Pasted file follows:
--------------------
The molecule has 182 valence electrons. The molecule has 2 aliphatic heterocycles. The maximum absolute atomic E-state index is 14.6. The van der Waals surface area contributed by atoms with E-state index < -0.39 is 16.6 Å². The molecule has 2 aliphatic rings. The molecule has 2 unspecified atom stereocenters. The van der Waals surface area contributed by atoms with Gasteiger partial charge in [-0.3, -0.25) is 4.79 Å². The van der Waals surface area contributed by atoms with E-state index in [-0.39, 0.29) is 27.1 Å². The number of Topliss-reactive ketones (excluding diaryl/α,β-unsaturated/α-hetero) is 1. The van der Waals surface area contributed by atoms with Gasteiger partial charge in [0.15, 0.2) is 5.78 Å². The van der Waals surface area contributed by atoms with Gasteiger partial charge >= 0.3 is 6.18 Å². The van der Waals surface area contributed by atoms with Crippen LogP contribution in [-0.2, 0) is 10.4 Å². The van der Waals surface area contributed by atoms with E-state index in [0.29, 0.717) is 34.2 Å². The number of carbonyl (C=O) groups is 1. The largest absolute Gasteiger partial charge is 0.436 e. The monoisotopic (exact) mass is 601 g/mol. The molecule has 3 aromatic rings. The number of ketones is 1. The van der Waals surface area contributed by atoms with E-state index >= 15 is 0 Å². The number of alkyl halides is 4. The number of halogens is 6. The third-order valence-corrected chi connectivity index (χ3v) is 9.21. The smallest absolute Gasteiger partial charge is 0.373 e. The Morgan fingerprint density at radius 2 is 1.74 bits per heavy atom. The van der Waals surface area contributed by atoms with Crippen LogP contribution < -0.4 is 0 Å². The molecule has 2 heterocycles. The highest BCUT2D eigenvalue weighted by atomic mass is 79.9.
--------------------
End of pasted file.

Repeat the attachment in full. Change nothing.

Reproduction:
The molecule has 182 valence electrons. The molecule has 2 aliphatic heterocycles. The maximum absolute atomic E-state index is 14.6. The van der Waals surface area contributed by atoms with E-state index < -0.39 is 16.6 Å². The molecule has 2 aliphatic rings. The molecule has 2 unspecified atom stereocenters. The van der Waals surface area contributed by atoms with Gasteiger partial charge in [-0.3, -0.25) is 4.79 Å². The van der Waals surface area contributed by atoms with E-state index in [-0.39, 0.29) is 27.1 Å². The number of Topliss-reactive ketones (excluding diaryl/α,β-unsaturated/α-hetero) is 1. The van der Waals surface area contributed by atoms with Gasteiger partial charge in [0.15, 0.2) is 5.78 Å². The van der Waals surface area contributed by atoms with Gasteiger partial charge >= 0.3 is 6.18 Å². The van der Waals surface area contributed by atoms with Crippen LogP contribution in [-0.2, 0) is 10.4 Å². The van der Waals surface area contributed by atoms with E-state index in [0.29, 0.717) is 34.2 Å². The number of carbonyl (C=O) groups is 1. The largest absolute Gasteiger partial charge is 0.436 e. The monoisotopic (exact) mass is 601 g/mol. The molecule has 3 aromatic rings. The number of ketones is 1. The van der Waals surface area contributed by atoms with E-state index >= 15 is 0 Å². The number of alkyl halides is 4. The number of halogens is 6. The third-order valence-corrected chi connectivity index (χ3v) is 9.21. The smallest absolute Gasteiger partial charge is 0.373 e. The Morgan fingerprint density at radius 2 is 1.74 bits per heavy atom. The van der Waals surface area contributed by atoms with Crippen LogP contribution < -0.4 is 0 Å². The molecule has 2 heterocycles. The highest BCUT2D eigenvalue weighted by atomic mass is 79.9.